We are inclined to cling to a concept of self who is seeing, hearing or thinking, but in reality there are different moments of consciousness, cittas, that experience one object at a time and that do not last. When hearing arises there cannot be seeing at the same time. We cling to an idea of our body that belongs to us, but in reality the body consists of different kinds of physical phenomena, rupas, that arise and fall away.
When we were in the Jeta Grove we saw gardeners at work who were gathering grass and sticks, just as in the Buddha’s time. Later on Acharn Sujin reminded us of the Sutta in the “Kindred Sayings” about grass and sticks that are gathered and then burnt. We read in the “Kindred Sayings”(IV, Salayatana vagga, Kindred Sayings on Sense, Second Fifty, Ch 5, §101, Not yours) that the Buddha said:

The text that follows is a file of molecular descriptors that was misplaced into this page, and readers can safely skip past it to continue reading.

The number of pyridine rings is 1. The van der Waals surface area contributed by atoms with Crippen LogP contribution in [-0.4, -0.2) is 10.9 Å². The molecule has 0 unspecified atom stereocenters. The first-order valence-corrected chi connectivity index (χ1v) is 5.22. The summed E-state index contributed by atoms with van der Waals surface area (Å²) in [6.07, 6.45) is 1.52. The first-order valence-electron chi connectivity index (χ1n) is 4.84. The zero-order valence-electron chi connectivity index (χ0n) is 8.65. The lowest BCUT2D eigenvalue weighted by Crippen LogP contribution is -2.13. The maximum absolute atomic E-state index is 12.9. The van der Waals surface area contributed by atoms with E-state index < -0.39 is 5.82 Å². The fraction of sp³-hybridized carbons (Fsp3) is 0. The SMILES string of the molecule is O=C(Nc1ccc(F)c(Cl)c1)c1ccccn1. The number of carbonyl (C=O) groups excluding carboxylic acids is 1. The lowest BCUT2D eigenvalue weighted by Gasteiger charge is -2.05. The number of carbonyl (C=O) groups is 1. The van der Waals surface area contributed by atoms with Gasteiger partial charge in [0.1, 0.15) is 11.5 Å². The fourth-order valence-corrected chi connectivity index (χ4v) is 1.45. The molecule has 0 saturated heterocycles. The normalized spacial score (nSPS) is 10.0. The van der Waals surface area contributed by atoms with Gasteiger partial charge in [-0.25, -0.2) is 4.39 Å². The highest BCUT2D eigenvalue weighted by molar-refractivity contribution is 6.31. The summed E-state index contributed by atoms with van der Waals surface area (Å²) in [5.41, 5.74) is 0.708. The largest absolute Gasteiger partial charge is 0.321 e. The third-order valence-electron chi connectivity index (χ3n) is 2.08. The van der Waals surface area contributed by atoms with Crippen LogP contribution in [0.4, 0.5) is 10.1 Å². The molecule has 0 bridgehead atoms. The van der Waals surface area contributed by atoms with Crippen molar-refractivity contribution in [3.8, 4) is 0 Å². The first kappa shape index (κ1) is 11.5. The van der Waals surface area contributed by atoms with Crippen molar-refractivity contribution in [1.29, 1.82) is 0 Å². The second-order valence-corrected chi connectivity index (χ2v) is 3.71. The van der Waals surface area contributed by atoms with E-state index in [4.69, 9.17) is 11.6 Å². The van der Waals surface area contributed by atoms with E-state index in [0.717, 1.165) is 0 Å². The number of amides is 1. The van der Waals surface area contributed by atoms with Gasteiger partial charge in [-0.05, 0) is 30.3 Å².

‘What is not of you, monks, put it away. Putting it away will be for your profit and welfare. And what, monks, is not of you?
The eye, monks, is not of you. Put it away. Putting it away will be for your profit and welfare.
‘Even so, monks, the eye is not of you. Put it away. Putting it away will be for your profit and welfare. Objects and the rest are not of you. Put them away. Putting them away will be for your profit and welfare.’Grass and sticks are physical phenomena, they are rupas outside that are not part of the body, they do not belong to anyone. However, also the rupas of the body do not belong to us, they arise because of the appropriate conditions and then they fall away. When right understanding is developed all objects can be seen as non-self, anatta, and there can be detachment from the concept of self.